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WASHINGTON, D.C. – The jury on Tuesday found Michael Sussmann not guilty of making a false statement to the FBI in September 2016 when he said he was not working on behalf of any client, when he brought information alleging a covert communications channel between the Trump Organization and Russia’s Alfa Bank.
After a two week trial, and more than a day of deliberations, the jury found that Special Counsel John Durham’s team had not proven beyond a reasonable doubt that Sussmann’s statement was a lie, and that he was, in fact, working on behalf of Hillary Clinton’s presidential campaign and technology executive Rodney Joffe when he brought two thumb drives and a white paper alleging a Trump-Russia connection.
Michael Sussmann was found not guilty of making a false statement to the FBI. (Reuters/Julia Nikhinson)
Sussmann was charged with one count of making a false statement to the FBI during his meeting with then-FBI General Counsel James Baker on Sept. 19, 2016.
In remarks following the verdict, Sussmann said that he had been falsely accused.
“I told the truth to the FBI, and the Jury clearly recognized this in their unanimous verdict today,” he said. “I’m grateful to the members of the jury for their careful thoughtful service. Despite being falsely accused I believe that Justice ultimately prevailed in my case. As you can imagine this has been a difficult year for my family and me. But right now we are grateful for the love and support of so many during this ordeal.”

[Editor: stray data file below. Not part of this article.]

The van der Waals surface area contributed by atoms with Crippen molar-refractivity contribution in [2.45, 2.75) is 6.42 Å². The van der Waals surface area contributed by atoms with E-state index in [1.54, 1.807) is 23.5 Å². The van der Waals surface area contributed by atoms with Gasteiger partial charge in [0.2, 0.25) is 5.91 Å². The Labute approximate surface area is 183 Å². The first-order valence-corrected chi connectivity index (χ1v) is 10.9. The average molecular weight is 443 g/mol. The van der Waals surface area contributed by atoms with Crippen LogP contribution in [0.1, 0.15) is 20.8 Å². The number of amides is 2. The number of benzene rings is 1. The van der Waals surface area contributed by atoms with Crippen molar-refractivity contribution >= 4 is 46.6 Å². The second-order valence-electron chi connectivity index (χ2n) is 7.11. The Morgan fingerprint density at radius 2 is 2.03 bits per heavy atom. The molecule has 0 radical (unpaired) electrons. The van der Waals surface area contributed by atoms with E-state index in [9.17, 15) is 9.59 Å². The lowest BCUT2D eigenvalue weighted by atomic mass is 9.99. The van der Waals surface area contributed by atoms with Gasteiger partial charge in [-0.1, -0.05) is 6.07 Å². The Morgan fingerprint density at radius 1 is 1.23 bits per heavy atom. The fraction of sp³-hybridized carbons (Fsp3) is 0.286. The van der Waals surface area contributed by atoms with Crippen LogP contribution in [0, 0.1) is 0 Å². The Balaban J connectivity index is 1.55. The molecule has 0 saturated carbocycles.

Durham issued a terse statement expressing his office’s disappointment.
“While we are disappointed in the outcome, we respect the jury’s decision and thank them for their service,” Durham said. “I also want to recognize and thank the investigators and the prosecution team for their dedicated efforts in seeking truth and justice in this case.”
The jury included one federal government employee who told the judge they donated to Democrats in 2016 and another government employee who told the judge they “strongly” dislike former President Trump. Both of those jurors told the judge they could be impartial throughout the trial.
The jury also included a teacher, an illustrator, a mechanic and more. One juror had a child who was on the same high school sports team as Sussmann’s child.
The overwhelming majority of jurors selected told Cooper they had not heard of the case prior to jury service.
Durham’s team presented billing records dated beginning on July 29, 2016, and through October 2016, revealing Sussmann repeatedly billed the Clinton campaign for work on the Alfa Bank opposition research against Trump.
The government, during closing arguments, reminded jurors of a key text message Sussmann sent to Baker on the night before his FBI meeting on Sept. 19, 2016. Durham’s team alleged Sussmann put his “lie in writing” in his Sept. 18, 2016, text to Baker.
Special Counsel John Durham departs the U.S. federal courthouse after opening arguments in the trial of attorney Michael Sussmann in Washington, May 17, 2022. (Reuters/Julia Nikhinson)
The text message stated: “Jim — it’s Michael Sussmann. I have something time-sensitive (and sensitive) I need to discuss,” the text message stated, according to Durham. “Do you have availability for a short meeting tomorrow? I’m coming on my own — not on behalf of a client or company — want to help the Bureau. Thanks.”
Baker replied, “OK. I will find a time. What might work for you?”